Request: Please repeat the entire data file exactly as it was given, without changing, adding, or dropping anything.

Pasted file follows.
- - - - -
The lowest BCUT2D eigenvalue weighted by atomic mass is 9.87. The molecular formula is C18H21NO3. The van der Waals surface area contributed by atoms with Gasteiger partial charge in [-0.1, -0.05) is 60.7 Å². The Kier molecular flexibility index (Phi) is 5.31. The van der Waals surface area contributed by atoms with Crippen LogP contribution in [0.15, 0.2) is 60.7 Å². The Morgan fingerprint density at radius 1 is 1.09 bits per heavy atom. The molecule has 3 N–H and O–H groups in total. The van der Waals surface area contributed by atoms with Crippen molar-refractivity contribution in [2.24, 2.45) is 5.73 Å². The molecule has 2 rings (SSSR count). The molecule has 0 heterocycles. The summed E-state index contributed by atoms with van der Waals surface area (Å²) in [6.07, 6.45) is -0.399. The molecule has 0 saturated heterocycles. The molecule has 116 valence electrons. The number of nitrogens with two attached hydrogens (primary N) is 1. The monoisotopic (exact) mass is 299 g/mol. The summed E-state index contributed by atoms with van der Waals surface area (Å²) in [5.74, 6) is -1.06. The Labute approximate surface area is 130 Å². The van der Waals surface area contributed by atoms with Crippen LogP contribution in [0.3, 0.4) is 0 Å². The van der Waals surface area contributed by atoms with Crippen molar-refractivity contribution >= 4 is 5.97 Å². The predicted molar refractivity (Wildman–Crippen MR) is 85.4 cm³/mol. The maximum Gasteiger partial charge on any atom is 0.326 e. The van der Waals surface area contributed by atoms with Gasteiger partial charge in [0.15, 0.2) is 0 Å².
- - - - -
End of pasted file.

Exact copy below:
The lowest BCUT2D eigenvalue weighted by atomic mass is 9.87. The molecular formula is C18H21NO3. The van der Waals surface area contributed by atoms with Gasteiger partial charge in [-0.1, -0.05) is 60.7 Å². The Kier molecular flexibility index (Phi) is 5.31. The van der Waals surface area contributed by atoms with Crippen LogP contribution in [0.15, 0.2) is 60.7 Å². The Morgan fingerprint density at radius 1 is 1.09 bits per heavy atom. The molecule has 3 N–H and O–H groups in total. The van der Waals surface area contributed by atoms with Crippen molar-refractivity contribution in [2.24, 2.45) is 5.73 Å². The molecule has 2 rings (SSSR count). The molecule has 0 heterocycles. The summed E-state index contributed by atoms with van der Waals surface area (Å²) in [6.07, 6.45) is -0.399. The molecule has 0 saturated heterocycles. The molecule has 116 valence electrons. The number of nitrogens with two attached hydrogens (primary N) is 1. The monoisotopic (exact) mass is 299 g/mol. The summed E-state index contributed by atoms with van der Waals surface area (Å²) in [5.74, 6) is -1.06. The Labute approximate surface area is 130 Å². The van der Waals surface area contributed by atoms with Crippen LogP contribution in [0.3, 0.4) is 0 Å². The van der Waals surface area contributed by atoms with Crippen molar-refractivity contribution >= 4 is 5.97 Å². The predicted molar refractivity (Wildman–Crippen MR) is 85.4 cm³/mol. The maximum Gasteiger partial charge on any atom is 0.326 e. The van der Waals surface area contributed by atoms with Gasteiger partial charge in [0.15, 0.2) is 0 Å².